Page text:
Spirit and form…

For his upcoming autumn exhibition, Galerie ART Aujourd’hui will feature a rare and unusual exhibition of the painter Pierre SAINT-PAUL and the sculptor Pierre MARTINON. These two artists did not meet each other before, but their joint presentation immediately seemed to us essential as an imperious and obvious necessity. From the confrontation between one’s painting and the other’s sculpture emerge a deep unity.  The spirit that lives within their work, beyond their differences, is entirely personified in the form they offer. Form is never for them an illustration of an idea or, worst, of any anecdote or vain ornament, but the only bearable attempt to its realization. « Form is sedimented (settled) content » said the German philosopher Th. Adorno. Sorry for this rough translation of Adorno’s formulation, which is, anyway, so perfectly suitable for Saint-Paul’s and Martinon’s works


Pierre SAINT-PAUL Pierre St Paul_1

Pierre SAINT-PAUL’s paintings do not have any title. The high spirituality that emerges out of them doesn’t need words: tensions and harmonic proportions, shades and lights, powerfully organize his big sized paintings that always go straight to the point. On the contrary, his smaller sized paintings appear as a far reflection of the informal painting and his materialistic vein.  (French:“peinture matiériste”, in facts the word does not exist, even in French, but refers to a major concern of painters during the early fifties about expressive power of raw  materials.) The imperious affirmation of his monumental compositions turns into print, whisper, “next to nothing”, minimal sign and secret privacy.”

Always searching for the maximum means saving, Saint-Paul’s painting aims for the Sacred. But, whatever non-figurative these paintings are, deep tensions and powerful paradoxes are drawn in them, which are the framework and thread of our contemporary reality. Saint-Paul avoids certainties and faces the doubt. His work confronts the world.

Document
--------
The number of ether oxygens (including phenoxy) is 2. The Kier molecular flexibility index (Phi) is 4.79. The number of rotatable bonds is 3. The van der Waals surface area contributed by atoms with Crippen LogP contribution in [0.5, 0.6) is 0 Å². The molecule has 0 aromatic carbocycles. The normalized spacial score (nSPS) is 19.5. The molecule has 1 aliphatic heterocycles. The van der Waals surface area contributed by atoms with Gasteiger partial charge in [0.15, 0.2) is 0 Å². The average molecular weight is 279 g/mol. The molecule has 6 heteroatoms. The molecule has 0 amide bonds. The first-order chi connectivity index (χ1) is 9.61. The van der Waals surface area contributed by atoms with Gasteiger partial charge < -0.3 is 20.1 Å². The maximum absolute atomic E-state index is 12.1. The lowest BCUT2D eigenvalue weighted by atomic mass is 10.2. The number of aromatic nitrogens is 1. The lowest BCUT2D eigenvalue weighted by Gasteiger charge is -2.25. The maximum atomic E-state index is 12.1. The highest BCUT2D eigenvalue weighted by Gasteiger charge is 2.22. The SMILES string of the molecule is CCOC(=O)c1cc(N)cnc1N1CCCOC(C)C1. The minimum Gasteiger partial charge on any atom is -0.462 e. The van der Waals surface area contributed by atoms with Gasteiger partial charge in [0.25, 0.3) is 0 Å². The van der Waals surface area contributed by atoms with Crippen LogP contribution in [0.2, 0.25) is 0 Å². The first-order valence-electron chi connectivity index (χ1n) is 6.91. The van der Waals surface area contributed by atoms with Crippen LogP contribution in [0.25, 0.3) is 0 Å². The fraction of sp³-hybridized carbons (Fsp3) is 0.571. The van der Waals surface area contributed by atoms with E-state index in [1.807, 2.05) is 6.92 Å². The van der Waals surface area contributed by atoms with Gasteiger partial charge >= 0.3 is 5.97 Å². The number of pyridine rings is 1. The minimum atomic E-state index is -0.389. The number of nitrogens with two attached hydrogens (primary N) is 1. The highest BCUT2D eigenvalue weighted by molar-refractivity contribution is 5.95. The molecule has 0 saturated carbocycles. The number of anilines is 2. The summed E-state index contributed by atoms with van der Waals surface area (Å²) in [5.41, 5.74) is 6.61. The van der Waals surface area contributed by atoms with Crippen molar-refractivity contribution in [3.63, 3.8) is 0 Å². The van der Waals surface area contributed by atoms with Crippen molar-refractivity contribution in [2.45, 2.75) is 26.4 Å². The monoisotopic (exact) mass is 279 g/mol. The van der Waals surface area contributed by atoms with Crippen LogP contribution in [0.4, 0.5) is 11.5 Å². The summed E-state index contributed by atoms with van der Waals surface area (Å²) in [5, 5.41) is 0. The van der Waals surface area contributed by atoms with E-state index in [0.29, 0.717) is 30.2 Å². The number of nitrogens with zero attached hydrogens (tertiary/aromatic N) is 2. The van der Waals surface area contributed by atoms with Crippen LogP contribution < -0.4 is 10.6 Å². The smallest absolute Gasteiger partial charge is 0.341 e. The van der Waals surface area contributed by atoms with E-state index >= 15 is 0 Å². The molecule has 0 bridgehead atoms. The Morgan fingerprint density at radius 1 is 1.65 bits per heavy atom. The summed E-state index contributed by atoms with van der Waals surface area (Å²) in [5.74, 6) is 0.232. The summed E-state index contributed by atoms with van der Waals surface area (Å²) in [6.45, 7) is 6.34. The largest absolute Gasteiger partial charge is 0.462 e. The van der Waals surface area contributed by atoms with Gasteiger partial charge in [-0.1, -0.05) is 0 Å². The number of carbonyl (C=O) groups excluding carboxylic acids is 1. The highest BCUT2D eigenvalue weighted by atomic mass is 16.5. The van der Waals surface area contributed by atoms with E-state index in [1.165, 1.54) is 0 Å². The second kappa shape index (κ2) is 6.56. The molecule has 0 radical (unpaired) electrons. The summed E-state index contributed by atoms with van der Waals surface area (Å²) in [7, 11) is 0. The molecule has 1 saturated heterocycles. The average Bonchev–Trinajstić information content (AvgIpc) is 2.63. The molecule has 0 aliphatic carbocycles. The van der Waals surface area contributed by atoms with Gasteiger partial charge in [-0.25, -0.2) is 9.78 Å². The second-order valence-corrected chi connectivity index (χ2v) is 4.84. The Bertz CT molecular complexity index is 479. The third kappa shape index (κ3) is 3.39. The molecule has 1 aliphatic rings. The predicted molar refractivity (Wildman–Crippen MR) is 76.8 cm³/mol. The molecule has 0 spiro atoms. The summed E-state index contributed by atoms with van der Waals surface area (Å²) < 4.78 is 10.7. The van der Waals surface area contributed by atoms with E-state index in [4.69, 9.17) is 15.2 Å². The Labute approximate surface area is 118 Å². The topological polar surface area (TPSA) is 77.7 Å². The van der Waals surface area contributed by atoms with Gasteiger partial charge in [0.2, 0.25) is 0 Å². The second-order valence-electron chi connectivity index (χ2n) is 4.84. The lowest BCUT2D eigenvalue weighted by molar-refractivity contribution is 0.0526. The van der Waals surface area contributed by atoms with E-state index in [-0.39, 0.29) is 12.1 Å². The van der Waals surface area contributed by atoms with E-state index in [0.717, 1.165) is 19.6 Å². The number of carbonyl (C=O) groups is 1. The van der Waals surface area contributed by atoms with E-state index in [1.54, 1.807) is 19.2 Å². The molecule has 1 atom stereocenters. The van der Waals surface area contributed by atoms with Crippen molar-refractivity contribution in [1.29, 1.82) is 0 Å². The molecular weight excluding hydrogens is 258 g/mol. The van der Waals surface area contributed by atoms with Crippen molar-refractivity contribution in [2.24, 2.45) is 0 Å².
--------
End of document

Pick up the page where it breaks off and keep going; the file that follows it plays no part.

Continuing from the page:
Hubert Nyssen wrote in the Hôtel-Dieu, Tonnerre, Yonne, France, June 1999 exhibition’s catalog’s preface: “I am surrounded with works by Pierre Saint-Paul, and I see that appear in this permanent confrontation, quakes and whispers, and sometimes even the silent screams of those who always ask questions further than the answers one could attempt to give them.




Pierre MARTINON Pierre Martinon

One must have seen in Martinon’s studio an undergoing piece, to understand that Martinon’s so sensually full-bodied forms are physically made of a skin or membrane of clay surrounding a blank central core. (This inner space will later allow the cooking without cracks and breakings). So, the piece must be put up methodically and patiently, just like the mason raises a house, from the basement to the roof. One thinks as well of tapestry-art and the way a tapestry slowly raises from his base to its top. Hesitation and repentance are strictly forbidden. Martinon always have to keep alive his composition’s mental picture and global feeling. Here the mason is architect too, as the hand is the instrument of mind in elaborating form’s service. The philosopher Christian Godin speaks of “abnegation” about him in a beautiful text about the work of his friend Pierre Martinon. One could add, as a motivation to this abnegation, the necessary submission to the requirements and hazards of clay cooking. Cooking that will bring sturdiness and life to the clay and to these forms, “physically void but (so) esthetically pregnant. “

Christian Godin says also very well this relationship between spirit and form in Pierre Martinon’s work: “Mental image and external reference are not essential, it’s enough to let one’s being supported by a logic of forms, while being ardently sensible, that will express all the dignity and greatness of mind.

And, behind the plenitude of these forms that never call anxiety or fear, is concealed an invisible core of night.

 Exhibition's images